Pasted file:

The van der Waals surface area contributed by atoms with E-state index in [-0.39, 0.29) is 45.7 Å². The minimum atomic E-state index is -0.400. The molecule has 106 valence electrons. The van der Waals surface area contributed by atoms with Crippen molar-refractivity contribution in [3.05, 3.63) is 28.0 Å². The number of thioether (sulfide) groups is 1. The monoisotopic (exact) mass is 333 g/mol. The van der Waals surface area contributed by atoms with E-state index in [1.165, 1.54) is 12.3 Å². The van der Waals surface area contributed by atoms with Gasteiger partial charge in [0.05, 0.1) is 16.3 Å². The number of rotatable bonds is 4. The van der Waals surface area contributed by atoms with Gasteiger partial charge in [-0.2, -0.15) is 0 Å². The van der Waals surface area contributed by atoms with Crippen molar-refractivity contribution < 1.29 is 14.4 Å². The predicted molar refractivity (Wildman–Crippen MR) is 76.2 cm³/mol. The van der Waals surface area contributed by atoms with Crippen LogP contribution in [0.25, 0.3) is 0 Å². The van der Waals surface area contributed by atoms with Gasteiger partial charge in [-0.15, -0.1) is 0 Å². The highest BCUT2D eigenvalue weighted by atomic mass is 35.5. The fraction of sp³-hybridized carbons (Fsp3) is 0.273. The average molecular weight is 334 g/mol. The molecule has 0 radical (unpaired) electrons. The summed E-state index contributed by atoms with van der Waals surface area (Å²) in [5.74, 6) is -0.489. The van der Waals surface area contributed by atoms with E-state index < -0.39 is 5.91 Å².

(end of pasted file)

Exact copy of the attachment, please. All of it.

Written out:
The van der Waals surface area contributed by atoms with E-state index in [-0.39, 0.29) is 45.7 Å². The minimum atomic E-state index is -0.400. The molecule has 106 valence electrons. The van der Waals surface area contributed by atoms with Crippen molar-refractivity contribution in [3.05, 3.63) is 28.0 Å². The number of thioether (sulfide) groups is 1. The monoisotopic (exact) mass is 333 g/mol. The van der Waals surface area contributed by atoms with E-state index in [1.165, 1.54) is 12.3 Å². The van der Waals surface area contributed by atoms with Gasteiger partial charge in [0.05, 0.1) is 16.3 Å². The number of rotatable bonds is 4. The van der Waals surface area contributed by atoms with Gasteiger partial charge in [-0.2, -0.15) is 0 Å². The van der Waals surface area contributed by atoms with Crippen molar-refractivity contribution < 1.29 is 14.4 Å². The predicted molar refractivity (Wildman–Crippen MR) is 76.2 cm³/mol. The van der Waals surface area contributed by atoms with Crippen LogP contribution in [0.25, 0.3) is 0 Å². The van der Waals surface area contributed by atoms with Gasteiger partial charge in [-0.15, -0.1) is 0 Å². The highest BCUT2D eigenvalue weighted by atomic mass is 35.5. The fraction of sp³-hybridized carbons (Fsp3) is 0.273. The average molecular weight is 334 g/mol. The molecule has 0 radical (unpaired) electrons. The summed E-state index contributed by atoms with van der Waals surface area (Å²) in [5.74, 6) is -0.489. The van der Waals surface area contributed by atoms with E-state index < -0.39 is 5.91 Å².